Here is a question we received from a follower on the EFA Facebook page: How to measure emotional fitness?
Emotional fitness is not something you measure in points, grades, numbers etc. It is something you feel and others can observe. It is not much different than physical fitness in that matter. If you are physically fit, you feel good and healthy. You don’t suffocate for 10 minutes after running to catch a bus and others compliment on your lean or muscular figure. The same is with emotional fitness. To simplify it, you are either feeling up or feeling down. You are either feeling good or you are feeling bad, but there is whole range of feeling good or bad, rather than a limit or boundary. There is also neutral, which is a feeling that you are absolutely fine and so is everything. There is nothing pulling your feelings in either direction out of this neutral, balanced state. I would call this state “peaceful contentment”, which is just as good as feeling good. Life is not meant to be intellectualised, measured or calculated. It is meant to be experienced. Once you are feeling good, you become more intuitive and more interested in taking actions that will help you to take charge of how you feel. When you take charge of how you feel you are in control of your emotions, not them in control of you. You can then transform your mood at will from feeling down to feeling good or at least lift it to neutral, peaceful contentment. You can simply make yourself feel better within minutes and make your life and interactions so much easier and pleasant, no matter what your situation is.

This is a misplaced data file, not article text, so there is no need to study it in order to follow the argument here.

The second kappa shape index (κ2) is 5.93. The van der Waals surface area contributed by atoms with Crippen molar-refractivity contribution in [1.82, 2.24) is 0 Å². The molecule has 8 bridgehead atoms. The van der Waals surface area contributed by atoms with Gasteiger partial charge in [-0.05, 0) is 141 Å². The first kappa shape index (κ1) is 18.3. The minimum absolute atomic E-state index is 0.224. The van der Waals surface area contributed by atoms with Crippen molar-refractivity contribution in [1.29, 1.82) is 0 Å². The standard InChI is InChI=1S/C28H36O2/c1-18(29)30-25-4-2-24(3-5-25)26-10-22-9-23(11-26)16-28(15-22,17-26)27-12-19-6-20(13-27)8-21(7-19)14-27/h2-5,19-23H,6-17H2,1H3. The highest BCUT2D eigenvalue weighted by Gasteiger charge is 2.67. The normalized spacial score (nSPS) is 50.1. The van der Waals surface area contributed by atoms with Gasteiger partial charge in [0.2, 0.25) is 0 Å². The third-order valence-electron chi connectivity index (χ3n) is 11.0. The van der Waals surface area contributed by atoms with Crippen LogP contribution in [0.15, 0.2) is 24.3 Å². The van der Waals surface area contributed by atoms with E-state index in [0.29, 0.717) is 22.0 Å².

Can you score it?
Measuring how emotionally fit you are is not like a point system where a score of 20 to 40 is considered low, and scoring 80 to 100 means you have good emotional fitness. You cannot approach emotional fitness like that and judge it by how your life looks on the outside. It is more like asking yourself if you are grumpy? Have you ever heard anybody saying ‘I am a grumpy person’? Even if you can be honest with yourself, you may not be aware of certain aspects. That’s why it is better to check this out with other people rather than just with yourself. You may think and feel that you are okay, but when somebody takes a photo of you, it turns out that you have a frown on your face all the time.
How are you dealing with challenges of everyday life? Do you also carry a frown for the entire eight hours at your job? When you get home from work, are you snapping at your spouse for any small reason? Are you at work unhappy and frustrated towards customers, clients or whoever you are dealing with?
How you think and behave towards others is based on how you feel on the inside, and it is not something to measure or calculate. It is about feeling, listening, empathising, supporting, not measuring. You know you are emotionally fit, when you have meaningful, peaceful, supportive, mutually respectful relationships with people.
When you find yourself in challenging circumstances what is the first thing you do? Do you go into some destructive habits like reaching for alcohol and getting drunk or other forms of numbing yourself, or do you solve the problem in a constructive, healthy way? Can you turn a challenge or even a hopeless situation into a growth opportunity and move on in life wiser and stronger? These are signs to indicate whether you are emotionally fit or not.
P.S If you want to improve your emotional fitness, you can get the Emotional Fitness: 30-Day Guide, to begin going through the menu of 30 topics to achieve and maintain emotional fitness. After completing the guide, you will have your favourite ways to give you a boost and sustain a good mood that you can include in your daily routine.